Ah June. The month that has more neophyte drivers hitting the streets than any other—all armed with mobile devices connected to excited friends who want to know how it feels to finally have a license supplying a never ending barrage of texting while driving temptation. As the newly licensed fledglings begin to venture ever further from their nests, they start making their way to their summer jobs, a day at the beach or lake, or head to a party via streets near you. You see them and their clumsy flapping on the road. They turn right in front of you because they haven’t learned to judge speed and distance yet. They stop between lanes trying to decide if they should go left or right. You hear the increase in the number of squealing tires at night. Most are burnouts as they show off for their friends, but more than you care to count leave you wait for the potential cacophony of rapidly compressing metal, plastic and glass that may follow. Isn’t June grand?

We try so hard to keep them safe. We do everything we can to avoid hearing that gut wrenching sound. We enroll them in driver’s ed. We make sure the wear their seatbelts. And we caution against speeding and drunk driving. In addition to our own warnings against speeding and drunk driving, we have nanny controls to prevent speeding and organizations like MADD and SADD to spread the gospel against drunk driving. But how much time do we spend talking to them about the act of driving itself? There’s no nanny control for texting while driving unless you take away their phone, but you want to be able to reach them. More importantly, they may need to reach you. Yet you still need to convince them of the importance of paying attention to the road every second they are behind the wheel and just how dangerous texting while driving can be.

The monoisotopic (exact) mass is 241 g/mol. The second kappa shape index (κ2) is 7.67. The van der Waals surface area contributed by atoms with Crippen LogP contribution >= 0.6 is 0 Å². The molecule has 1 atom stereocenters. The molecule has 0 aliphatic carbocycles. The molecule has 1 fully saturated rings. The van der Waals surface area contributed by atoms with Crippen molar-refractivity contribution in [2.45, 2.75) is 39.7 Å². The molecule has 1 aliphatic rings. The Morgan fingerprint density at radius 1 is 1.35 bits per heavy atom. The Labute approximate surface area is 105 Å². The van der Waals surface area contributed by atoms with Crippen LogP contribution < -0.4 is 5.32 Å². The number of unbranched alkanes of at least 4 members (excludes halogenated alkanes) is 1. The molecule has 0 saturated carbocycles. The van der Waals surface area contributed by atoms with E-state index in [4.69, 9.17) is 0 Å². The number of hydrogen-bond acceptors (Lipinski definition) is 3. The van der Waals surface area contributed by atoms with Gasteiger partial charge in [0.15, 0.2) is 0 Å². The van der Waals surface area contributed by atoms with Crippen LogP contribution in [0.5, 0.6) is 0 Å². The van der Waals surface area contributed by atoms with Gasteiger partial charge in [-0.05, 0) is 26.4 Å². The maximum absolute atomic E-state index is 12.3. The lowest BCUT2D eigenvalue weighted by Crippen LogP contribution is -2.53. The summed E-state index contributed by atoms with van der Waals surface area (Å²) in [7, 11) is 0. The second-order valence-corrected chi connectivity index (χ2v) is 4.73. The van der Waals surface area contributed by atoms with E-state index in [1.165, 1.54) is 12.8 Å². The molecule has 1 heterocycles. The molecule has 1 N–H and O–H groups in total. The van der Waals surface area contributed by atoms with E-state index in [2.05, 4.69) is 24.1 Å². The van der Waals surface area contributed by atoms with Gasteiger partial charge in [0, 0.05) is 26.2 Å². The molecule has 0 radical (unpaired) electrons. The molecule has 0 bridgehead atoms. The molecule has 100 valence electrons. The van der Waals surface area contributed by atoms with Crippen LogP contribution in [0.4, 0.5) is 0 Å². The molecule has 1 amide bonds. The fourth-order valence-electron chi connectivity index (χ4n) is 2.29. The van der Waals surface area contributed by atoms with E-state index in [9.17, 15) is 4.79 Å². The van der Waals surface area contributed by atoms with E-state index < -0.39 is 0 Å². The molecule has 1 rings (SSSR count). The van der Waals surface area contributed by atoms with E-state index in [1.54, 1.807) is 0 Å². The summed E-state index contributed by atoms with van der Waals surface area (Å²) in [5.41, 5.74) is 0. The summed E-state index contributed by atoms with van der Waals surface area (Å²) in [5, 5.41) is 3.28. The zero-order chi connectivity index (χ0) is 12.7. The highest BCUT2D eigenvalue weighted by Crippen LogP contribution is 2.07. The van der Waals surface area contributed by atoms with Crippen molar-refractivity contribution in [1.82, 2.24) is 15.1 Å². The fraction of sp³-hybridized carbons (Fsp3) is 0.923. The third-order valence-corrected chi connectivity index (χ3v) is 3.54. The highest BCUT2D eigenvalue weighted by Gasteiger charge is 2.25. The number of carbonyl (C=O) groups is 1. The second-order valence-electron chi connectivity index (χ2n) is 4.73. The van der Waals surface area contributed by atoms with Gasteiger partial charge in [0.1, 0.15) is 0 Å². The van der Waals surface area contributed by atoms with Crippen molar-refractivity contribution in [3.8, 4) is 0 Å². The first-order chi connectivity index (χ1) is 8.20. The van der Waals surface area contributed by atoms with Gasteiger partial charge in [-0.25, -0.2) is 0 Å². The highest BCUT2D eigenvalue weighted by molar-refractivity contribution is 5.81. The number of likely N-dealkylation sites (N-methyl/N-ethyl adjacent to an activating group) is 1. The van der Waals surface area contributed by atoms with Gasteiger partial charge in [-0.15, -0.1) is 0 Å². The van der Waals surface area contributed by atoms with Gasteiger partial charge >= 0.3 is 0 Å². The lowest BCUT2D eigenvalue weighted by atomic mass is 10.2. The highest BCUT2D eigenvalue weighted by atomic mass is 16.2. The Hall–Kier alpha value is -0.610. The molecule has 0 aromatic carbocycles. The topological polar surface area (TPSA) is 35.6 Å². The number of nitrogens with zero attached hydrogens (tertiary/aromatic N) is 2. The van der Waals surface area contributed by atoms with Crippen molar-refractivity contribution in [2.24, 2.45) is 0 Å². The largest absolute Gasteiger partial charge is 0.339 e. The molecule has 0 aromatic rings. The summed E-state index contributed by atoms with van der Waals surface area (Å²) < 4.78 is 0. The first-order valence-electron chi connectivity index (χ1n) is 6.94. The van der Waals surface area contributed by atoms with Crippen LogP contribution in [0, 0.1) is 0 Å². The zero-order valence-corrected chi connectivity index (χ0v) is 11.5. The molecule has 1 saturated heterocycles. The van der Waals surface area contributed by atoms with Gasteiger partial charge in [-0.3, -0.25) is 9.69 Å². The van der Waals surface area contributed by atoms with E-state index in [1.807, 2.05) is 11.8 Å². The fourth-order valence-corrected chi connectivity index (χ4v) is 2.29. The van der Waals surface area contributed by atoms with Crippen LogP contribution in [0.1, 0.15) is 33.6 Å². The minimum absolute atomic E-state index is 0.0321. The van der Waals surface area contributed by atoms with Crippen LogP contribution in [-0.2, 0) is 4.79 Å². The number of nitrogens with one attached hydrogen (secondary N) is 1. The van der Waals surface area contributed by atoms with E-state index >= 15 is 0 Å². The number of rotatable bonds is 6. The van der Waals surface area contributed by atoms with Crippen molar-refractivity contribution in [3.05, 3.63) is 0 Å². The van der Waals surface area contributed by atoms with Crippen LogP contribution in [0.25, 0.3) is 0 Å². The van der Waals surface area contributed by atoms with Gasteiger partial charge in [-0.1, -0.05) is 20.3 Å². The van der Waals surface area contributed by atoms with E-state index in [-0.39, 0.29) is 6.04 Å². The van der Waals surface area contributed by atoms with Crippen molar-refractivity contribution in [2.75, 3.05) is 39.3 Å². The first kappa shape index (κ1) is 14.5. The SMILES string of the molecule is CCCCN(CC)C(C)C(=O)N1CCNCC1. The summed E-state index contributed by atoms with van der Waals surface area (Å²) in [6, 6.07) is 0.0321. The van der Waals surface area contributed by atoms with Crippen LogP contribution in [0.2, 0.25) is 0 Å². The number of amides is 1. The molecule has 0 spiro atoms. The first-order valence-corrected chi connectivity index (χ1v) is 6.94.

There are already too many other distractions for a driver who has yet to find the best position to effectively drive a car from. (Hint: It’s not reclining so far back you’re practically sitting in the back seat and can’t see over the hood). When I was learning to drive, distractions were pretty much limited to the AM/FM radio, 8-track tape player, my friends, and the occasional bikini clad hottie walking near the beach. Nowadays, kids have all that, plus dual climate controls, satellite radio, CD-changers, mp3 players, navigation systems, speaker phone, and texting devices. Getting them to believe any of these things let alone texting while driving can impair their reaction time is a challenge. Granted, the average teenager can whoop my ass in any video game requiring more input than a black joystick with a red fire button offers, so it’s understandable that young adults today are even more prone to blow off their elders than we ever did when we were their age, especially when it comes to warning about multi-tasking and texting while driving. They know their hand-eye coordination is so much greater than ours, how can they possibly take us seriously?

Volkswagen Shows Movie Goers The Danger of Texting While Driving